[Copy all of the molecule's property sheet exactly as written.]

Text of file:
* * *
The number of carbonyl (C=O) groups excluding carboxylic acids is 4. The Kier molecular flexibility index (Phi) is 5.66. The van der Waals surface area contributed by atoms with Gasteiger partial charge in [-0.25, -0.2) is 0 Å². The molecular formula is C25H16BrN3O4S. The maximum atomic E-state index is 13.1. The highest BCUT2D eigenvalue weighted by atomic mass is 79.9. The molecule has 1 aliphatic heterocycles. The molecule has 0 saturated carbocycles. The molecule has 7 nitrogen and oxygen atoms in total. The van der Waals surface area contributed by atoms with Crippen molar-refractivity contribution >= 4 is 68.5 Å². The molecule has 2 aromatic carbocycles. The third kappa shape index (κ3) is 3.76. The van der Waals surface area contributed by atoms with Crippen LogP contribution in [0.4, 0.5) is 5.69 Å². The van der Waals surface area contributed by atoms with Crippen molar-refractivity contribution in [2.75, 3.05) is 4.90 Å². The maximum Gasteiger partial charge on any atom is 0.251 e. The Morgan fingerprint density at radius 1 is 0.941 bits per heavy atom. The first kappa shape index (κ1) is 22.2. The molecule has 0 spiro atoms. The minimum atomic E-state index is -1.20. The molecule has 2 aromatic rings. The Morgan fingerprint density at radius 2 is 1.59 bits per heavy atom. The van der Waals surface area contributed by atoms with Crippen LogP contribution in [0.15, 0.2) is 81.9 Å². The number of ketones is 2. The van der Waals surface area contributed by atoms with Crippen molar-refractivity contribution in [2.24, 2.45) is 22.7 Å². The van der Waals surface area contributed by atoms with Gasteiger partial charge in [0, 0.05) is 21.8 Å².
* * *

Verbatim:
The number of carbonyl (C=O) groups excluding carboxylic acids is 4. The Kier molecular flexibility index (Phi) is 5.66. The van der Waals surface area contributed by atoms with Gasteiger partial charge in [-0.25, -0.2) is 0 Å². The molecular formula is C25H16BrN3O4S. The maximum atomic E-state index is 13.1. The highest BCUT2D eigenvalue weighted by atomic mass is 79.9. The molecule has 1 aliphatic heterocycles. The molecule has 0 saturated carbocycles. The molecule has 7 nitrogen and oxygen atoms in total. The van der Waals surface area contributed by atoms with Crippen molar-refractivity contribution >= 4 is 68.5 Å². The molecule has 2 aromatic carbocycles. The third kappa shape index (κ3) is 3.76. The van der Waals surface area contributed by atoms with Crippen LogP contribution in [0.4, 0.5) is 5.69 Å². The van der Waals surface area contributed by atoms with Crippen molar-refractivity contribution in [2.75, 3.05) is 4.90 Å². The maximum Gasteiger partial charge on any atom is 0.251 e. The Morgan fingerprint density at radius 1 is 0.941 bits per heavy atom. The first kappa shape index (κ1) is 22.2. The molecule has 0 spiro atoms. The minimum atomic E-state index is -1.20. The molecule has 2 aromatic rings. The Morgan fingerprint density at radius 2 is 1.59 bits per heavy atom. The van der Waals surface area contributed by atoms with Crippen LogP contribution in [0.15, 0.2) is 81.9 Å². The number of ketones is 2. The van der Waals surface area contributed by atoms with Crippen molar-refractivity contribution in [2.24, 2.45) is 22.7 Å². The van der Waals surface area contributed by atoms with Gasteiger partial charge in [0, 0.05) is 21.8 Å².